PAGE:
Organized mass-based philanthropy (i.e., the United Jewish Appeal and its local affiliates) performs a number of crucial functions for American Jewry. Forecasts by fund-raising practitioners of declining numbers of givers and size of charitable donations, therefore, imply pessimistic views regarding the organizational vitality of American Jewry. Using a secondary analysis of the giving patterns of the Jews in metropolitan Boston, this paper tests the hypothesis that age and charitable behavior are directly related. In so doing, it posits the notion of a community of givers bounded in part by age, but also by income, occupation, and Jewish involvement. The analysis demonstrates that indeed age has both a direct effect on giving and indirect effects through income, occupation, and Jewish involvement. All four factors are major predictors of giving but some are more closely related to the likelihood of giving and others exert a greater impact on the amount given. Insofar as the connection between age and giving can be seen as a cohort rather than a life cycle or temporary effect, the pessimists' argument is validated by these data.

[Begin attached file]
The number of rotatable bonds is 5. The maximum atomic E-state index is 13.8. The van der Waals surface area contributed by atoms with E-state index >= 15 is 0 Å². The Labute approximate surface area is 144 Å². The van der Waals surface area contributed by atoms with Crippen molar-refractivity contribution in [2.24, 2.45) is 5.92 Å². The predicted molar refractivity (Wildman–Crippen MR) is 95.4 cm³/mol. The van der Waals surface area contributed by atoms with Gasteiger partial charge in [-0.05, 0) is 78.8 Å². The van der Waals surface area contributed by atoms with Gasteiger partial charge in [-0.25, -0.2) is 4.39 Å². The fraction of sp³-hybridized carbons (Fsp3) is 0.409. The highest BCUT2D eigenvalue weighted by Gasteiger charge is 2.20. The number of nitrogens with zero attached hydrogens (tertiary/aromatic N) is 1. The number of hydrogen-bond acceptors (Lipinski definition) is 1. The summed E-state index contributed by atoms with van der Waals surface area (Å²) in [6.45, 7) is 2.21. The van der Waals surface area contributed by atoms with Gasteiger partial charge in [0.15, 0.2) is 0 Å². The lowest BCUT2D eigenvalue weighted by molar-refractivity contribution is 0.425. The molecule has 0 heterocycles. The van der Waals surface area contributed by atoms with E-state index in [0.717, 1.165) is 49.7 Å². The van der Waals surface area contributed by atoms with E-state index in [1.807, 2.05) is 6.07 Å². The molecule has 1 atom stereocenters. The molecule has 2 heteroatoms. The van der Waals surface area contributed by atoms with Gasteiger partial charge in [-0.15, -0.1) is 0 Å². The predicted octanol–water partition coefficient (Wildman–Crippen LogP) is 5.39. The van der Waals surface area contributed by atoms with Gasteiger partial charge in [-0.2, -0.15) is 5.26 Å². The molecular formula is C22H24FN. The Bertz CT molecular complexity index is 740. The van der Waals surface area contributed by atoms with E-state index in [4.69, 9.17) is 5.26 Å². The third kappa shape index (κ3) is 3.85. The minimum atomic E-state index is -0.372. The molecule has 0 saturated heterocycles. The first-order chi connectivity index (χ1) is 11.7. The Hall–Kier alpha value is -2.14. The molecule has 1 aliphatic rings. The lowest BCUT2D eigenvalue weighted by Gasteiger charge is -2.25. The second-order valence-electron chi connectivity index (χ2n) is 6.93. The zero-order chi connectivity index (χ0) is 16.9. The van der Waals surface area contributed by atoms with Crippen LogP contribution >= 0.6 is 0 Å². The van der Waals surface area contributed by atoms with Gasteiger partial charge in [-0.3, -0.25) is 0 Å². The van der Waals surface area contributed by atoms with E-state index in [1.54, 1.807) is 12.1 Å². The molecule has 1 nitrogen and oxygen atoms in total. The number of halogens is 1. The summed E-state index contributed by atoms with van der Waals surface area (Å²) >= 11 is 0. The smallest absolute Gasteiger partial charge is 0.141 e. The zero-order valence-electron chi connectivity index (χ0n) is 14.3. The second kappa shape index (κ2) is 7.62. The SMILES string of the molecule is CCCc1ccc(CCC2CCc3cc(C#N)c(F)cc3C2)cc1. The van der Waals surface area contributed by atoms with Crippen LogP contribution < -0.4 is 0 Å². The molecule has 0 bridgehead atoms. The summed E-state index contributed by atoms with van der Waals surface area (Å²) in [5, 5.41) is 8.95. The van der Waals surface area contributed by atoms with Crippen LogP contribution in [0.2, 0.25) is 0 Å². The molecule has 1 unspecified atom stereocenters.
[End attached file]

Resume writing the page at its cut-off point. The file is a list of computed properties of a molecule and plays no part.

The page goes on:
Young people are giving less often, professionals do give appreciably less than business people, and less identified Jews give less than their more involved counterparts. Since young people are increasingly turning toward the professions, and since Jewish involvement is to some unknown extent permanently lower among today's younger Jews, one can readily anticipate a decline both in the numbers of givers and in the size of their gifts. This prediction can be translated into the terms originally set forth.
Thus, decreased giving means, all things being equal, less support for Jewish agencies, some unravelling of the organized community with greater factionalization, poorer recruitment of lay leaders for all aspects of Jewish organizational life, less opportunity for the average Jew to be induced to participate in a broad-based communal activity, and, quite possibly, diminution in Jewish political influence.
In Journal of Jewish Communal Services, v.55:1, 1978, p.59-71.